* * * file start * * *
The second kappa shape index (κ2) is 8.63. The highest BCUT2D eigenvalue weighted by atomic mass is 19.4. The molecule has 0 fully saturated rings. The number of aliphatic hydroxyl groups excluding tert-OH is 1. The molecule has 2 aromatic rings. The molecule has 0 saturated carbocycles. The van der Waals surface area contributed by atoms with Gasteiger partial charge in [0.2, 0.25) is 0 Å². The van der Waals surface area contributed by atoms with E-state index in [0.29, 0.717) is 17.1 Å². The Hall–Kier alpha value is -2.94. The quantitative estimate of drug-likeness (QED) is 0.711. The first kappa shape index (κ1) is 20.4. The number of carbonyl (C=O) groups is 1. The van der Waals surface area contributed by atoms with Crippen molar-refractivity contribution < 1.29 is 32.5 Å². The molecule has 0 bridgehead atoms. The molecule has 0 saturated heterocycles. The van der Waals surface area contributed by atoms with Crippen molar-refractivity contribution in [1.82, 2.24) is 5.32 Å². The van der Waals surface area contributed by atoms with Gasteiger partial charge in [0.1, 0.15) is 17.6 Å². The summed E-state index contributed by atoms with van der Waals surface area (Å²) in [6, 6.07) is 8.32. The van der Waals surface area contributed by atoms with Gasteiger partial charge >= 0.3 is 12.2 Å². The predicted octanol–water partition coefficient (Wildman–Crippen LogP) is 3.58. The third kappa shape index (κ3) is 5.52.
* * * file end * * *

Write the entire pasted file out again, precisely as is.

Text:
The second kappa shape index (κ2) is 8.63. The highest BCUT2D eigenvalue weighted by atomic mass is 19.4. The molecule has 0 fully saturated rings. The number of aliphatic hydroxyl groups excluding tert-OH is 1. The molecule has 2 aromatic rings. The molecule has 0 saturated carbocycles. The van der Waals surface area contributed by atoms with Gasteiger partial charge in [0.2, 0.25) is 0 Å². The van der Waals surface area contributed by atoms with E-state index in [0.29, 0.717) is 17.1 Å². The Hall–Kier alpha value is -2.94. The quantitative estimate of drug-likeness (QED) is 0.711. The first kappa shape index (κ1) is 20.4. The number of carbonyl (C=O) groups is 1. The van der Waals surface area contributed by atoms with Crippen molar-refractivity contribution < 1.29 is 32.5 Å². The molecule has 0 bridgehead atoms. The molecule has 0 saturated heterocycles. The van der Waals surface area contributed by atoms with Crippen molar-refractivity contribution in [1.82, 2.24) is 5.32 Å². The van der Waals surface area contributed by atoms with Gasteiger partial charge in [0.1, 0.15) is 17.6 Å². The summed E-state index contributed by atoms with van der Waals surface area (Å²) in [6, 6.07) is 8.32. The van der Waals surface area contributed by atoms with Gasteiger partial charge >= 0.3 is 12.2 Å². The predicted octanol–water partition coefficient (Wildman–Crippen LogP) is 3.58. The third kappa shape index (κ3) is 5.52.